The signs, which will include both the English and Massachusett languages for First through Eighth Streets in East Cambridge, will be at every intersection of those numbered streets. The group of mostly volunteer Native scholars and city officials, including Carbone, will be looking at mock-ups of the sign next week in preparation for installation in the spring.

According to Carbone, the translations will read “nekône taꝏmâôk,” for First Street, with the following ordinal numbers as “neese,” “neeshwe,” “yâwe,” “napanatashe,” “nequsuktashe,” “neesâusuktashe,” and “neeshwôsuktashe.”

Every time I cross 4th St., I will think of god.


Selected readings

[Thanks to Arthur Waldron]


  1. Jeremy said,

    December 9, 2023 @ 8:26 pm

    You won't actually be crossing Fourth St. For some reason, the street between Third and Fifth is Sciarappa St.

  2. Philip Anderson said,

    December 10, 2023 @ 6:40 am

    The way I read the article, it will be called “Fourth Street” in Massachusetts.
    I think this in excellent idea, not only to recognise the indigenous people, but to remind others that there was and is this older language in the region.
    But I wouldn’t be surprised if the plan gets criticised on the usual grounds, as happens elsewhere to minority languages.

  3. J.W. Brewer said,

    December 10, 2023 @ 2:47 pm

    Using Massachusett translations for streets whose English names are nothing more than ordinal numbers seems rather lazy and disrespectful. There's admittedly the problem that a very high percentage of Cambridge street names come from Anglo-Saxon surnames or toponyms or from common nouns whose referents were imported (e.g. Church St. or Museum St.), but if you poke around the map there's e.g. a Grove Street and a Fresh Pond Parkway and various other streets named for trees or other natural features that one imagines that Massachusett had its own pre-contact lexemes for.

  4. ktschwarz said,

    December 10, 2023 @ 2:55 pm

    The third letter in "taꝏmâôk" (= street) won't show up in some browsers, e.g. Safari on iPhone. It's the double-o ligature that was invented for Eliot's Bible and used in colonial-era writing, representing (generally) /uː/. Because of the difficulty of getting that ligature on a typewriter or computer, the Wampanoag Language Revival Project replaced it with the numeral 8 (some other Algonquian languages have also used 8 as a letter at some times). I wonder how Cambridge decided on that spelling, and whether the Wampanoag revivalists would prefer the 8?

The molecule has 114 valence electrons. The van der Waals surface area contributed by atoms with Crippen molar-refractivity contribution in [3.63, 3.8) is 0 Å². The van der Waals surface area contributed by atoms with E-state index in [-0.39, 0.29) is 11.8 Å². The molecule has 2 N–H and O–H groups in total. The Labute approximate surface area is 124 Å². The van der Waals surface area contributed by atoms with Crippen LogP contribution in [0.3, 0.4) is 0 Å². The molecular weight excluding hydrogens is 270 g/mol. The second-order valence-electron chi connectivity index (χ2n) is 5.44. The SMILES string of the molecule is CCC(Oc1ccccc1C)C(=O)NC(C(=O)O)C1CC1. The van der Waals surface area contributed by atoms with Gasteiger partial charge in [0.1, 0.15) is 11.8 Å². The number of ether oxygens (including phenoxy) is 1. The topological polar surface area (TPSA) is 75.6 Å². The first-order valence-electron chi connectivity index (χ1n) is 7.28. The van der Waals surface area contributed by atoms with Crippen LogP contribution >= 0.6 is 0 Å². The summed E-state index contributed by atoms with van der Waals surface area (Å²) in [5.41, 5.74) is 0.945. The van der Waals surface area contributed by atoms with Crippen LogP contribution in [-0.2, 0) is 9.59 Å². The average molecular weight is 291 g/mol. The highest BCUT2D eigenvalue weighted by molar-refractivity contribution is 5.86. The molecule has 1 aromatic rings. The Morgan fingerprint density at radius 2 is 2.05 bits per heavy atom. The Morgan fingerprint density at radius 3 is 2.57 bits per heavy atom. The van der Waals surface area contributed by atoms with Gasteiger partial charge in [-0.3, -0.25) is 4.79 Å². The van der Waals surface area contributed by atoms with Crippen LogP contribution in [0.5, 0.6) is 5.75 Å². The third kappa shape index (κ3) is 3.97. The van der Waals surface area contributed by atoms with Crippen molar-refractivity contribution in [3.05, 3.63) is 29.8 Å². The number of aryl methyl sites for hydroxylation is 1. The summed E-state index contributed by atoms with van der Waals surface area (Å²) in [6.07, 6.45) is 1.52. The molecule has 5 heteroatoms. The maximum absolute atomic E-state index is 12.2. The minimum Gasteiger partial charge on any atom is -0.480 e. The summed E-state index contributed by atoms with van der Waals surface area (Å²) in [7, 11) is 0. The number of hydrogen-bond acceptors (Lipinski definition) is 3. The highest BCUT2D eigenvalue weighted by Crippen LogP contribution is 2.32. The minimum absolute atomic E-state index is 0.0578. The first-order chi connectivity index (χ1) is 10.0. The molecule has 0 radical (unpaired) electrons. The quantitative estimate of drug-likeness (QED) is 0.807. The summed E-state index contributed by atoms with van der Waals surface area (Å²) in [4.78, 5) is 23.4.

More detail at:

  5. Philip Taylor said,

    December 10, 2023 @ 3:44 pm

    “ The third letter in "taꝏmâôk" (= street) won't show up in some browsers, e.g. Safari on iPhone ” – nor will it display correctly in Seamonkey or Firefox under Windows 7 unless a suitable font (e.g., Area Neu Regular) is installed.

  6. Rodger Cunningham said,

    December 11, 2023 @ 10:05 am

    ktschwartz, the 8 in that context is found in many French transcriptions of native words in the 17th century; it's a once-common French ligature for ou, derived from a Greek ligature.

  7. ktschwarz said,

    December 11, 2023 @ 6:26 pm

    Rodger, the Ou ligature ȣ is not identical with the numeral 8 (as I've told you before), although 8 has also been used as a substitute for it. It wasn't used in French per se but by French missionaries, who had studied Greek to translate the Bible and introduced the Ou ligature (among other Greek letters) to several New World languages for sounds they couldn't write in the French alphabet, including /w/.

    But Massachusett was not one of those languages: the people were colonized by English Puritans, not French Jesuits. Eliot's Bible devised an orthography independently, based on English spelling, with both a w as in English and the double-o ligature.